Martin Luther King Day 2018
50 years after Dr. King’s death, the need for greater racial equity and economic opportunity is still pressing
January 11, 2018
"We refuse to believe there are insufficient funds in the great vaults of opportunity of this nation."
These words of Dr. Martin Luther King Jr. hold an important lesson and call into question a common perception across America: that our country is flowing with opportunity, where any determined individual can work hard to create a path to success and self- sufficiency.
However, 50 years after the gains that Dr. King helped achieve in civil rights for African Americans and other oppressed peoples, we still do not have an equal playing field. The descendants of those who were forcibly brought to this country and enslaved for the enrichment of others still do not have equal access to those great vaults of opportunity this country has to offer.
As we celebrate and act in honor of Martin Luther King Day on Jan. 15, this is also an especially poignant year to reflect on Dr. King’s leadership, as April will mark the 50th anniversary of his death. As we know, Dr. King acknowledged the possibility of his own death the very day before he was assassinated, and he expressed the willingness to lay down his life in sacrifice to advance equality of all.
Today, the need is still pressing to improve the opportunities and outcomes of African Americans, immigrants, refugees and other marginalized groups in our country and our community.
According to the U.S. Department of Education, just 18 percent of African American fourth graders meet reading standards and 12 percent of eighth graders were proficient or above in math. Black home ownership fell to a low of 40 years in 2016 to just 41.7 percent, 22 points under the national average.
Local statistics also reflect this unacceptable disparity. In Seattle, the median income for African Americans is $36,000, which is less than half the median income for whites at $90,000, and is lower than the national median income for black families. This is even more startling when considering the economic boom our region is experiencing.
These numbers reinforce why Seattle Foundation is committed to increasing racial equity in our region and driving true opportunity for all.
At Seattle Foundation, we strive to support efforts that will lead to greater racial equity and economic opportunity across cultural and geographic communities, ensuring a thriving region for all. In the last year, we created the Resilience Fund to provide marginalized communities with resources to address eroding rights and decreased federal funding. This adds to our ongoing efforts to advance racial and economic equity through our Center for Community Partnerships and investments including the Vibrant Democracy Initiative, Communities of Opportunity and Neighbor to Neighbor programs.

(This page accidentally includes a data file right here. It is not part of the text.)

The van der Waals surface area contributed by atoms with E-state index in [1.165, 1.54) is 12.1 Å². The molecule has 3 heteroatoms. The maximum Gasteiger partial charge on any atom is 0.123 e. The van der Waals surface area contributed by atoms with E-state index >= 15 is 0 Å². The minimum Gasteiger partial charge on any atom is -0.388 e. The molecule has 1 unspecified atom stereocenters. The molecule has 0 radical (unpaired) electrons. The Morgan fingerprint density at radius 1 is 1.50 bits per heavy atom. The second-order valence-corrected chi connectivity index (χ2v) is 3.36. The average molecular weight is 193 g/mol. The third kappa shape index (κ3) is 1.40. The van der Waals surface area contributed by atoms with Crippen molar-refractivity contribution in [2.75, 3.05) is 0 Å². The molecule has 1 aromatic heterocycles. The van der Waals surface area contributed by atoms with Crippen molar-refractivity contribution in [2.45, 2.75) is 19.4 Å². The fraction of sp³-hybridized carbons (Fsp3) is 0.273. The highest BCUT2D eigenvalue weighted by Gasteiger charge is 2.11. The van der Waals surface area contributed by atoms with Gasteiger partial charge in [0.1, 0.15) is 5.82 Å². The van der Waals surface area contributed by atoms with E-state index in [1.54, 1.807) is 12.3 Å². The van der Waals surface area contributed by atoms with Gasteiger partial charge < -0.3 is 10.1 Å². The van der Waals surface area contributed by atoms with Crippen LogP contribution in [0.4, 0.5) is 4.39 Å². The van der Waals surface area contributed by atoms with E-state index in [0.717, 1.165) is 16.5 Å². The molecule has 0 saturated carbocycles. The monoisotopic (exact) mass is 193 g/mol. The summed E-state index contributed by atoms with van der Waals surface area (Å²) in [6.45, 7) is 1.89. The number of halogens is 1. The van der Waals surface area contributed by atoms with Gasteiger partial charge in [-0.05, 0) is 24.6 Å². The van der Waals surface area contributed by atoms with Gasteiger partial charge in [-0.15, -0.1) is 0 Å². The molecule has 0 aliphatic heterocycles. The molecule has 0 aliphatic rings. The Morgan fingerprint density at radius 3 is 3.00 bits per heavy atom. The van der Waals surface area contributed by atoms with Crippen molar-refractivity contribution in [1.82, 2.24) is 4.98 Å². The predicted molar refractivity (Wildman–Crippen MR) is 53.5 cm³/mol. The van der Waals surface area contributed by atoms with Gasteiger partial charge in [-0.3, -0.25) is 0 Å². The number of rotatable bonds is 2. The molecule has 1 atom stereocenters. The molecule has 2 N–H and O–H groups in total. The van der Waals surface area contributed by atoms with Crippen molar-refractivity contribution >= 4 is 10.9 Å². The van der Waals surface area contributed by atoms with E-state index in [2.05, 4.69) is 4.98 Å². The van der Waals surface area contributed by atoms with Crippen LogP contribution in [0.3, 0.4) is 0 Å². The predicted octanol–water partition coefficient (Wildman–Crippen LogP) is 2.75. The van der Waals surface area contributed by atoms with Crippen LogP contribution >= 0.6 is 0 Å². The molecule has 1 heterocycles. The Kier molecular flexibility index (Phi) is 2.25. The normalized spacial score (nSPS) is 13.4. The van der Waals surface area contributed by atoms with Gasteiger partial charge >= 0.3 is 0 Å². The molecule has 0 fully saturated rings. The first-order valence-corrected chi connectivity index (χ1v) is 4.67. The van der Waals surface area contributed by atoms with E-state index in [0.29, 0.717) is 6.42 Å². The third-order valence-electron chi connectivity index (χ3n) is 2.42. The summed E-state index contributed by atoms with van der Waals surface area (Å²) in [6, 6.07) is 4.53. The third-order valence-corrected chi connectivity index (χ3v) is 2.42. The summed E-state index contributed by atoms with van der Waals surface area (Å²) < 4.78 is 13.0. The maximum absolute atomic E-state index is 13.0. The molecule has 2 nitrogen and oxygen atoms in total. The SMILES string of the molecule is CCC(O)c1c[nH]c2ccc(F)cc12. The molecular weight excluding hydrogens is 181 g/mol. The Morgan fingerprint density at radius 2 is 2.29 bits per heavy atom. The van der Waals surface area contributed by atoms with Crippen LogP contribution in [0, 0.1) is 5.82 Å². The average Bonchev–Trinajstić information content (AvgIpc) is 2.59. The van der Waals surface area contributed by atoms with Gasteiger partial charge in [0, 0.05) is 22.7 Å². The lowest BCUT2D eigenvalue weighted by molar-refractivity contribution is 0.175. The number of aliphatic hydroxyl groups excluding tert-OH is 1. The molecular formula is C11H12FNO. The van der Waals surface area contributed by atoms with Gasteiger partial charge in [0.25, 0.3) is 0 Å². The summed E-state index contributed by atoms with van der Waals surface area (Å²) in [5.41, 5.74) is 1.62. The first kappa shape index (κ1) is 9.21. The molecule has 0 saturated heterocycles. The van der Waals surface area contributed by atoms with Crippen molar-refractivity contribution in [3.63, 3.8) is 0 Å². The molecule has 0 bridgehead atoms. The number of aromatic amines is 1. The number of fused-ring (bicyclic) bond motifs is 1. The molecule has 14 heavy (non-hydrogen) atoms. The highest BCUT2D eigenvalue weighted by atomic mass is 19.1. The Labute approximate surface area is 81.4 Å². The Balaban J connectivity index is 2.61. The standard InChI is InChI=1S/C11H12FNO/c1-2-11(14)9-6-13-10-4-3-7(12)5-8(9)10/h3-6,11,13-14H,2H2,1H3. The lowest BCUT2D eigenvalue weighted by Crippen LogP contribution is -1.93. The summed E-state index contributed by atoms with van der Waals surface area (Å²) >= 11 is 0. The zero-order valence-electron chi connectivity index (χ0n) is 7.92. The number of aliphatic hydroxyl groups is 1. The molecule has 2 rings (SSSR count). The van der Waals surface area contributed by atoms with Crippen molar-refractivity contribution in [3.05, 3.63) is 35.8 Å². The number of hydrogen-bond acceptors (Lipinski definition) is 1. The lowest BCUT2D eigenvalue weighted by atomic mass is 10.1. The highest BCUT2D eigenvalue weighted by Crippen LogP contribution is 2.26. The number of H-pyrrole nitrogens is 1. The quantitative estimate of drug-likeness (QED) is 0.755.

In honor of Dr. King’s leadership and enduring legacy, here is a selection of local events and volunteer opportunities to volunteer to mark MLK Day 2018:
- MLK Seattle is hosting a celebration with an opportunity fair, workshops, a rally, a march and a meal, at Garfield High School. The all-day, multi-tiered event begins at 8:30 a.m.
- This four-hour workshop will empower youth with the tools to speak out publicly against Islamophobia and Anti-Semitism, while also building relationships between diverse communities:Seattle Art Museum is offering art and social justice tours spotlighting artists whose work explores those subjects now through Jan. 15 with regular admission.
- •Kids4Peace Seattle and the Seattle Globalist host “Make Your Voice Heard 2018: An MLK Day Youth Advocacy Workshop” for youth in grades 6 through 12.
- •On Jan. 12 Seattle Colleges hosts an MLK celebration and discussion of how to forget a path to real racial justice at Mt. Zion Baptist Church with keynote speaker Ijeoma Oluo, author of So You Want to Talk About Race.
- •United Way of King County lists many opportunities to volunteer for the MLK Day of Service over a number of days.
- •Activist Jane Elliott hosts a screening and discussion of I Am Your Your Negro at Seattle First Baptist Church on Jan. 13.
Center for Community Partnerships,
Disparities in education,